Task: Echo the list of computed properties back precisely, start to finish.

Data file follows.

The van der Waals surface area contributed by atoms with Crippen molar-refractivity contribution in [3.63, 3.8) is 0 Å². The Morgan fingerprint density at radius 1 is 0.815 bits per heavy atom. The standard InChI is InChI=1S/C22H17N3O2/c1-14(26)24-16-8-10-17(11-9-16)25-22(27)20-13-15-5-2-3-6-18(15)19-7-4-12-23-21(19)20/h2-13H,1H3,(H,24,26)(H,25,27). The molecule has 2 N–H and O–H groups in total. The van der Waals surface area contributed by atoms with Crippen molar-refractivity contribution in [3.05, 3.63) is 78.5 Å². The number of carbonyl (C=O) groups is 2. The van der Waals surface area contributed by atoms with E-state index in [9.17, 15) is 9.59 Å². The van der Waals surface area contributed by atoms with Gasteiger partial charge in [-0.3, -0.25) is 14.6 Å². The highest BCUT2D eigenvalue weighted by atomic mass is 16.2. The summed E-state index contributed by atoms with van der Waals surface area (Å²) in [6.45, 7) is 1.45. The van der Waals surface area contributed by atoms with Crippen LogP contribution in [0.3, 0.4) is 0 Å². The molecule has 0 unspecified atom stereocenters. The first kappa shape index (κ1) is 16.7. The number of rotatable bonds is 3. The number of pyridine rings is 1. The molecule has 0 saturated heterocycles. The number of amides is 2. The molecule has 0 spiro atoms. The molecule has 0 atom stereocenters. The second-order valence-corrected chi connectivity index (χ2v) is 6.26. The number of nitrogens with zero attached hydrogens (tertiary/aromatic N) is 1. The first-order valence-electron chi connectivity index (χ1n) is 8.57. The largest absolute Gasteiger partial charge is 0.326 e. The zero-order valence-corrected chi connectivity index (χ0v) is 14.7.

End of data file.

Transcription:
The van der Waals surface area contributed by atoms with Crippen molar-refractivity contribution in [3.63, 3.8) is 0 Å². The Morgan fingerprint density at radius 1 is 0.815 bits per heavy atom. The standard InChI is InChI=1S/C22H17N3O2/c1-14(26)24-16-8-10-17(11-9-16)25-22(27)20-13-15-5-2-3-6-18(15)19-7-4-12-23-21(19)20/h2-13H,1H3,(H,24,26)(H,25,27). The molecule has 2 N–H and O–H groups in total. The van der Waals surface area contributed by atoms with Crippen molar-refractivity contribution in [3.05, 3.63) is 78.5 Å². The number of carbonyl (C=O) groups is 2. The van der Waals surface area contributed by atoms with E-state index in [9.17, 15) is 9.59 Å². The van der Waals surface area contributed by atoms with Gasteiger partial charge in [-0.3, -0.25) is 14.6 Å². The highest BCUT2D eigenvalue weighted by atomic mass is 16.2. The summed E-state index contributed by atoms with van der Waals surface area (Å²) in [6.45, 7) is 1.45. The van der Waals surface area contributed by atoms with Crippen LogP contribution in [0.3, 0.4) is 0 Å². The molecule has 0 unspecified atom stereocenters. The first kappa shape index (κ1) is 16.7. The number of rotatable bonds is 3. The number of pyridine rings is 1. The molecule has 0 saturated heterocycles. The number of amides is 2. The molecule has 0 spiro atoms. The molecule has 0 atom stereocenters. The second-order valence-corrected chi connectivity index (χ2v) is 6.26. The number of nitrogens with zero attached hydrogens (tertiary/aromatic N) is 1. The first-order valence-electron chi connectivity index (χ1n) is 8.57. The largest absolute Gasteiger partial charge is 0.326 e. The zero-order valence-corrected chi connectivity index (χ0v) is 14.7.